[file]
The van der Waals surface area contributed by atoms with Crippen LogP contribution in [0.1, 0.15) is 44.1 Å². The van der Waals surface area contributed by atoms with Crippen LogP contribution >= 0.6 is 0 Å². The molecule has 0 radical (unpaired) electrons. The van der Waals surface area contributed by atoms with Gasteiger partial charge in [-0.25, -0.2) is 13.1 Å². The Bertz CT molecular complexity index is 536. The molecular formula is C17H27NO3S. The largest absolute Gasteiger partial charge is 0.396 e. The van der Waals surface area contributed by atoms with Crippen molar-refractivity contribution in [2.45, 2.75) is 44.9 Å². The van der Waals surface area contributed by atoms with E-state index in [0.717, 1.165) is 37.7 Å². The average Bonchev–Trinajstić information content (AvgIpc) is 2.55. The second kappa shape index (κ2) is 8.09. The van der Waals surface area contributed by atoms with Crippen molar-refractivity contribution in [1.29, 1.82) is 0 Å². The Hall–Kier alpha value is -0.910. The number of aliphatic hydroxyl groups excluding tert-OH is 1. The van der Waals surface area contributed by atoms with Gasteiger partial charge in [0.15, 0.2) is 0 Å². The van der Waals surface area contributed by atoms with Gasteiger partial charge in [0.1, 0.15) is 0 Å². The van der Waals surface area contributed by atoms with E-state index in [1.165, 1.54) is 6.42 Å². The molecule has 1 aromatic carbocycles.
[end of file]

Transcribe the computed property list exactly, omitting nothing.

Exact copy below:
The van der Waals surface area contributed by atoms with Crippen LogP contribution in [0.1, 0.15) is 44.1 Å². The van der Waals surface area contributed by atoms with Crippen LogP contribution >= 0.6 is 0 Å². The molecule has 0 radical (unpaired) electrons. The van der Waals surface area contributed by atoms with Gasteiger partial charge in [-0.25, -0.2) is 13.1 Å². The Bertz CT molecular complexity index is 536. The molecular formula is C17H27NO3S. The largest absolute Gasteiger partial charge is 0.396 e. The van der Waals surface area contributed by atoms with Crippen molar-refractivity contribution in [2.45, 2.75) is 44.9 Å². The van der Waals surface area contributed by atoms with E-state index in [0.717, 1.165) is 37.7 Å². The average Bonchev–Trinajstić information content (AvgIpc) is 2.55. The second kappa shape index (κ2) is 8.09. The van der Waals surface area contributed by atoms with Crippen molar-refractivity contribution in [1.29, 1.82) is 0 Å². The Hall–Kier alpha value is -0.910. The number of aliphatic hydroxyl groups excluding tert-OH is 1. The van der Waals surface area contributed by atoms with Gasteiger partial charge in [0.15, 0.2) is 0 Å². The van der Waals surface area contributed by atoms with Gasteiger partial charge in [0.1, 0.15) is 0 Å². The van der Waals surface area contributed by atoms with E-state index in [1.165, 1.54) is 6.42 Å². The molecule has 1 aromatic carbocycles.